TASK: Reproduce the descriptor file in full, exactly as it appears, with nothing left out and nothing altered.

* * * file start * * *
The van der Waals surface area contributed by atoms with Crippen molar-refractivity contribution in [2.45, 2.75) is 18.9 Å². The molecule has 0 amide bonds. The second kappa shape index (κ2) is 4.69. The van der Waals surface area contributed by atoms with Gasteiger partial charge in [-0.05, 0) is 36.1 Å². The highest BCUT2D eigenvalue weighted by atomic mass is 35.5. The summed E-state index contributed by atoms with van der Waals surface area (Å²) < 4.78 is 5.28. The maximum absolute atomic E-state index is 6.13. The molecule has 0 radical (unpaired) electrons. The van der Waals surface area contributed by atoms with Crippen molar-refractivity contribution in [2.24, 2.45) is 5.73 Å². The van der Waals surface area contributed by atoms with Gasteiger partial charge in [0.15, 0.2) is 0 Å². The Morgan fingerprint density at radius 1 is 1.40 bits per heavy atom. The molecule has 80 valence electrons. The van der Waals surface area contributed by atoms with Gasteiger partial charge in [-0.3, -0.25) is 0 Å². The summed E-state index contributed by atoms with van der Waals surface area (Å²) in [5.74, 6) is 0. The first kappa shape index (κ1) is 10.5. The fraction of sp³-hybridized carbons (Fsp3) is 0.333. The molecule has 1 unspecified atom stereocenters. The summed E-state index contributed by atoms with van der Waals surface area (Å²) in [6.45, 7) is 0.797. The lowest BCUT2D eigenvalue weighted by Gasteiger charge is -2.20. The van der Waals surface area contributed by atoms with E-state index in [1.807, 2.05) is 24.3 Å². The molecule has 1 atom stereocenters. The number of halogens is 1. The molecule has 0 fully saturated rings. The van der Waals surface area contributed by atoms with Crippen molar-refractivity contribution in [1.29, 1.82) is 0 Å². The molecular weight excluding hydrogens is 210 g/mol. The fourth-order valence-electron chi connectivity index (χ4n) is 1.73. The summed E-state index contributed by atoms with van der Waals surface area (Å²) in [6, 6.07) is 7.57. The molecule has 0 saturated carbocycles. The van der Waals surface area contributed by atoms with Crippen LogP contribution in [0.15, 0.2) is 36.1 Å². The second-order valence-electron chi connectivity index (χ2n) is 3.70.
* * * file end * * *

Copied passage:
The van der Waals surface area contributed by atoms with Crippen molar-refractivity contribution in [2.45, 2.75) is 18.9 Å². The molecule has 0 amide bonds. The second kappa shape index (κ2) is 4.69. The van der Waals surface area contributed by atoms with Gasteiger partial charge in [-0.05, 0) is 36.1 Å². The highest BCUT2D eigenvalue weighted by atomic mass is 35.5. The summed E-state index contributed by atoms with van der Waals surface area (Å²) < 4.78 is 5.28. The maximum absolute atomic E-state index is 6.13. The molecule has 0 radical (unpaired) electrons. The van der Waals surface area contributed by atoms with Crippen molar-refractivity contribution in [2.24, 2.45) is 5.73 Å². The van der Waals surface area contributed by atoms with Gasteiger partial charge in [0.15, 0.2) is 0 Å². The Morgan fingerprint density at radius 1 is 1.40 bits per heavy atom. The molecule has 80 valence electrons. The van der Waals surface area contributed by atoms with Gasteiger partial charge in [-0.3, -0.25) is 0 Å². The summed E-state index contributed by atoms with van der Waals surface area (Å²) in [5.74, 6) is 0. The first kappa shape index (κ1) is 10.5. The fraction of sp³-hybridized carbons (Fsp3) is 0.333. The molecule has 1 unspecified atom stereocenters. The summed E-state index contributed by atoms with van der Waals surface area (Å²) in [6.45, 7) is 0.797. The lowest BCUT2D eigenvalue weighted by Gasteiger charge is -2.20. The van der Waals surface area contributed by atoms with E-state index in [1.807, 2.05) is 24.3 Å². The molecule has 1 atom stereocenters. The number of halogens is 1. The molecule has 0 fully saturated rings. The van der Waals surface area contributed by atoms with Crippen molar-refractivity contribution in [1.29, 1.82) is 0 Å². The molecular weight excluding hydrogens is 210 g/mol. The fourth-order valence-electron chi connectivity index (χ4n) is 1.73. The summed E-state index contributed by atoms with van der Waals surface area (Å²) in [6, 6.07) is 7.57. The molecule has 0 saturated carbocycles. The van der Waals surface area contributed by atoms with Crippen LogP contribution in [0.15, 0.2) is 36.1 Å². The second-order valence-electron chi connectivity index (χ2n) is 3.70.